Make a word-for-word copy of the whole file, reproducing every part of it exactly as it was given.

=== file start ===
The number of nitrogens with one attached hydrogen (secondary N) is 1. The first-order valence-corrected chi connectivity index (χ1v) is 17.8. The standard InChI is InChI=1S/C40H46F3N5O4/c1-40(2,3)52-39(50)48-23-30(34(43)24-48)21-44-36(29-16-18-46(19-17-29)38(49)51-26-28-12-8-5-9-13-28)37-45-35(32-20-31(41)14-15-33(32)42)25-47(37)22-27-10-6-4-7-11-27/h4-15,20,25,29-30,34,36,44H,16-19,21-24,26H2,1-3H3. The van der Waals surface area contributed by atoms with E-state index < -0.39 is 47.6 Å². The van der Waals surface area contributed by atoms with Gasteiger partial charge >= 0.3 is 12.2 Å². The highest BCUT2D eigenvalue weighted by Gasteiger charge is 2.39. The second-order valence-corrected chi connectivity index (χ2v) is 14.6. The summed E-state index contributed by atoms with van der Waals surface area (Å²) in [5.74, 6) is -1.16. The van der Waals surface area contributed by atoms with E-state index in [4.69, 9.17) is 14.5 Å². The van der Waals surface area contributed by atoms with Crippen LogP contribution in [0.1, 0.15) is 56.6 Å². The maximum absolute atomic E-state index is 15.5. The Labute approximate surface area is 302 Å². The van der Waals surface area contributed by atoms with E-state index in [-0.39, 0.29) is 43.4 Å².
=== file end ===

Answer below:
The number of nitrogens with one attached hydrogen (secondary N) is 1. The first-order valence-corrected chi connectivity index (χ1v) is 17.8. The standard InChI is InChI=1S/C40H46F3N5O4/c1-40(2,3)52-39(50)48-23-30(34(43)24-48)21-44-36(29-16-18-46(19-17-29)38(49)51-26-28-12-8-5-9-13-28)37-45-35(32-20-31(41)14-15-33(32)42)25-47(37)22-27-10-6-4-7-11-27/h4-15,20,25,29-30,34,36,44H,16-19,21-24,26H2,1-3H3. The van der Waals surface area contributed by atoms with E-state index < -0.39 is 47.6 Å². The van der Waals surface area contributed by atoms with Gasteiger partial charge >= 0.3 is 12.2 Å². The highest BCUT2D eigenvalue weighted by Gasteiger charge is 2.39. The second-order valence-corrected chi connectivity index (χ2v) is 14.6. The summed E-state index contributed by atoms with van der Waals surface area (Å²) in [5.74, 6) is -1.16. The van der Waals surface area contributed by atoms with E-state index in [4.69, 9.17) is 14.5 Å². The van der Waals surface area contributed by atoms with Crippen LogP contribution in [0.1, 0.15) is 56.6 Å². The maximum absolute atomic E-state index is 15.5. The Labute approximate surface area is 302 Å². The van der Waals surface area contributed by atoms with E-state index in [-0.39, 0.29) is 43.4 Å².